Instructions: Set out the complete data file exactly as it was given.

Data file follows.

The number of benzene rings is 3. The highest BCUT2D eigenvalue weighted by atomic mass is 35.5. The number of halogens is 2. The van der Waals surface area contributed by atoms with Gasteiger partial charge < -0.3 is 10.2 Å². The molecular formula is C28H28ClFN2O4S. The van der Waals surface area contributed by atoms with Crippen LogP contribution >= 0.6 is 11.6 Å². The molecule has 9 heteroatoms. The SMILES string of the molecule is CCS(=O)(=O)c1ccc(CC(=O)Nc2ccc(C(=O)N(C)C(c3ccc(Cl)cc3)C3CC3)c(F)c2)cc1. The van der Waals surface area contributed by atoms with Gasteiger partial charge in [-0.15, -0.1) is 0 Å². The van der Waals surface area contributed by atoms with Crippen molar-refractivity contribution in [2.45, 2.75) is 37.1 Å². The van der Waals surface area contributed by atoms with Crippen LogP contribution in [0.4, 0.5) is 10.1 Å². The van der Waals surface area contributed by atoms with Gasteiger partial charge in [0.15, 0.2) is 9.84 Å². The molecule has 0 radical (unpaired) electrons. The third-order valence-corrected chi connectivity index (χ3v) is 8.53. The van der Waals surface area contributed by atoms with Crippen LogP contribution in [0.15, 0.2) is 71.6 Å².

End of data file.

The number of benzene rings is 3. The highest BCUT2D eigenvalue weighted by atomic mass is 35.5. The number of halogens is 2. The van der Waals surface area contributed by atoms with Gasteiger partial charge < -0.3 is 10.2 Å². The molecular formula is C28H28ClFN2O4S. The van der Waals surface area contributed by atoms with Crippen LogP contribution >= 0.6 is 11.6 Å². The molecule has 9 heteroatoms. The SMILES string of the molecule is CCS(=O)(=O)c1ccc(CC(=O)Nc2ccc(C(=O)N(C)C(c3ccc(Cl)cc3)C3CC3)c(F)c2)cc1. The van der Waals surface area contributed by atoms with Gasteiger partial charge in [-0.15, -0.1) is 0 Å². The van der Waals surface area contributed by atoms with Crippen molar-refractivity contribution in [2.45, 2.75) is 37.1 Å². The van der Waals surface area contributed by atoms with Crippen LogP contribution in [0.4, 0.5) is 10.1 Å². The van der Waals surface area contributed by atoms with Gasteiger partial charge in [0.15, 0.2) is 9.84 Å². The molecule has 0 radical (unpaired) electrons. The third-order valence-corrected chi connectivity index (χ3v) is 8.53. The van der Waals surface area contributed by atoms with Crippen LogP contribution in [0.15, 0.2) is 71.6 Å².